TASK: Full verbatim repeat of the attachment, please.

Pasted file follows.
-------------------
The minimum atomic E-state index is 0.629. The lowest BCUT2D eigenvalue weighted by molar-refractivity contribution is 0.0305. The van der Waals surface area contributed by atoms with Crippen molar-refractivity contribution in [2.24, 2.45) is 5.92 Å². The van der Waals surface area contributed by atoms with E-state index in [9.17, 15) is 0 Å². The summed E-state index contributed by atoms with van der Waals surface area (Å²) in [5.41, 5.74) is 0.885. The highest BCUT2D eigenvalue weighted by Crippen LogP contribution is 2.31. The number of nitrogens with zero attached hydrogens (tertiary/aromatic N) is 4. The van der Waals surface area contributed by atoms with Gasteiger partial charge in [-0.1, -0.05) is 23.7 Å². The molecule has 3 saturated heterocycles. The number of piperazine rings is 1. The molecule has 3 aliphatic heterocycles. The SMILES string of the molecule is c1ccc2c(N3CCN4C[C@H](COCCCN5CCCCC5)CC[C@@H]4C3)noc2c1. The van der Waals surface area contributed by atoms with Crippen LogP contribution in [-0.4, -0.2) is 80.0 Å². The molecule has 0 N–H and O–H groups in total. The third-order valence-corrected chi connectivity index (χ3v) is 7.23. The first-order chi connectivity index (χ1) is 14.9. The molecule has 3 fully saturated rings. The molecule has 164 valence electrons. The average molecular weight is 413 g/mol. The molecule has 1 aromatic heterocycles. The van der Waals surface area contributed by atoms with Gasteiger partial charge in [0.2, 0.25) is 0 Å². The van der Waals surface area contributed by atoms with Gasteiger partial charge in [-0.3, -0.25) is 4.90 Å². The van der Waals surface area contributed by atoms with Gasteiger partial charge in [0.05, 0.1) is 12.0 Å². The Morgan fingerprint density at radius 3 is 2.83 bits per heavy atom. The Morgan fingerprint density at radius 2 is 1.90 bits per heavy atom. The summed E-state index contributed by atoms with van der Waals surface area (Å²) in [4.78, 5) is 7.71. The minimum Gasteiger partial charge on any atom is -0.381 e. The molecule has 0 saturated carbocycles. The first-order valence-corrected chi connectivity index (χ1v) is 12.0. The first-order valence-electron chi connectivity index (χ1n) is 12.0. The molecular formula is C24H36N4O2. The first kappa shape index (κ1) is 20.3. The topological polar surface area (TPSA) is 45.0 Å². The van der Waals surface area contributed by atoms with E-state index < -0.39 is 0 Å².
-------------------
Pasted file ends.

The minimum atomic E-state index is 0.629. The lowest BCUT2D eigenvalue weighted by molar-refractivity contribution is 0.0305. The van der Waals surface area contributed by atoms with Crippen molar-refractivity contribution in [2.24, 2.45) is 5.92 Å². The van der Waals surface area contributed by atoms with E-state index in [9.17, 15) is 0 Å². The summed E-state index contributed by atoms with van der Waals surface area (Å²) in [5.41, 5.74) is 0.885. The highest BCUT2D eigenvalue weighted by Crippen LogP contribution is 2.31. The number of nitrogens with zero attached hydrogens (tertiary/aromatic N) is 4. The van der Waals surface area contributed by atoms with Gasteiger partial charge in [-0.1, -0.05) is 23.7 Å². The molecule has 3 saturated heterocycles. The number of piperazine rings is 1. The molecule has 3 aliphatic heterocycles. The SMILES string of the molecule is c1ccc2c(N3CCN4C[C@H](COCCCN5CCCCC5)CC[C@@H]4C3)noc2c1. The van der Waals surface area contributed by atoms with Crippen LogP contribution in [-0.4, -0.2) is 80.0 Å². The molecule has 0 N–H and O–H groups in total. The third-order valence-corrected chi connectivity index (χ3v) is 7.23. The first-order chi connectivity index (χ1) is 14.9. The molecule has 3 fully saturated rings. The molecule has 164 valence electrons. The average molecular weight is 413 g/mol. The molecule has 1 aromatic heterocycles. The van der Waals surface area contributed by atoms with Gasteiger partial charge in [0.2, 0.25) is 0 Å². The van der Waals surface area contributed by atoms with Gasteiger partial charge in [-0.3, -0.25) is 4.90 Å². The van der Waals surface area contributed by atoms with Gasteiger partial charge in [0.05, 0.1) is 12.0 Å². The Morgan fingerprint density at radius 3 is 2.83 bits per heavy atom. The Morgan fingerprint density at radius 2 is 1.90 bits per heavy atom. The summed E-state index contributed by atoms with van der Waals surface area (Å²) in [4.78, 5) is 7.71. The minimum Gasteiger partial charge on any atom is -0.381 e. The molecule has 0 saturated carbocycles. The first-order valence-corrected chi connectivity index (χ1v) is 12.0. The first-order valence-electron chi connectivity index (χ1n) is 12.0. The molecular formula is C24H36N4O2. The first kappa shape index (κ1) is 20.3. The topological polar surface area (TPSA) is 45.0 Å². The van der Waals surface area contributed by atoms with E-state index < -0.39 is 0 Å².